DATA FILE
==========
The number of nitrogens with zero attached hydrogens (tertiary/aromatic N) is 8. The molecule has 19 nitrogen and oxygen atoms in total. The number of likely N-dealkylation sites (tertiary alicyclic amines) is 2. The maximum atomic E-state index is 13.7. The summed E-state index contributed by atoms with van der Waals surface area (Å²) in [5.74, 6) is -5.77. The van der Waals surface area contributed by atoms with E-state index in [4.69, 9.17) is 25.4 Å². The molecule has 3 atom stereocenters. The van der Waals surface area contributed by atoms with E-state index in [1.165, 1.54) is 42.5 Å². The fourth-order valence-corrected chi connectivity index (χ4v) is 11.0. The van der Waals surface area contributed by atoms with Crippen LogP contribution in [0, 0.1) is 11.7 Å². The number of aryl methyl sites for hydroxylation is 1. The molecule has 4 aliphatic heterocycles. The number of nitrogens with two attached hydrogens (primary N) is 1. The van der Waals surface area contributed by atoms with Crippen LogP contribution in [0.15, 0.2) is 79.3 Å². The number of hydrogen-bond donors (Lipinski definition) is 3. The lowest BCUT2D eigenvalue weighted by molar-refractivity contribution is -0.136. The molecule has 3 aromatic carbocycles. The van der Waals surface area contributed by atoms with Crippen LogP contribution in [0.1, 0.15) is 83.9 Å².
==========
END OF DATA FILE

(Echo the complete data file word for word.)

The number of nitrogens with zero attached hydrogens (tertiary/aromatic N) is 8. The molecule has 19 nitrogen and oxygen atoms in total. The number of likely N-dealkylation sites (tertiary alicyclic amines) is 2. The maximum atomic E-state index is 13.7. The summed E-state index contributed by atoms with van der Waals surface area (Å²) in [5.74, 6) is -5.77. The van der Waals surface area contributed by atoms with E-state index in [4.69, 9.17) is 25.4 Å². The molecule has 3 atom stereocenters. The van der Waals surface area contributed by atoms with E-state index in [1.165, 1.54) is 42.5 Å². The fourth-order valence-corrected chi connectivity index (χ4v) is 11.0. The van der Waals surface area contributed by atoms with Crippen LogP contribution in [0, 0.1) is 11.7 Å². The number of aryl methyl sites for hydroxylation is 1. The molecule has 4 aliphatic heterocycles. The number of nitrogens with two attached hydrogens (primary N) is 1. The van der Waals surface area contributed by atoms with Crippen LogP contribution in [0.15, 0.2) is 79.3 Å². The number of hydrogen-bond donors (Lipinski definition) is 3. The lowest BCUT2D eigenvalue weighted by molar-refractivity contribution is -0.136. The molecule has 3 aromatic carbocycles. The van der Waals surface area contributed by atoms with Crippen LogP contribution in [0.1, 0.15) is 83.9 Å².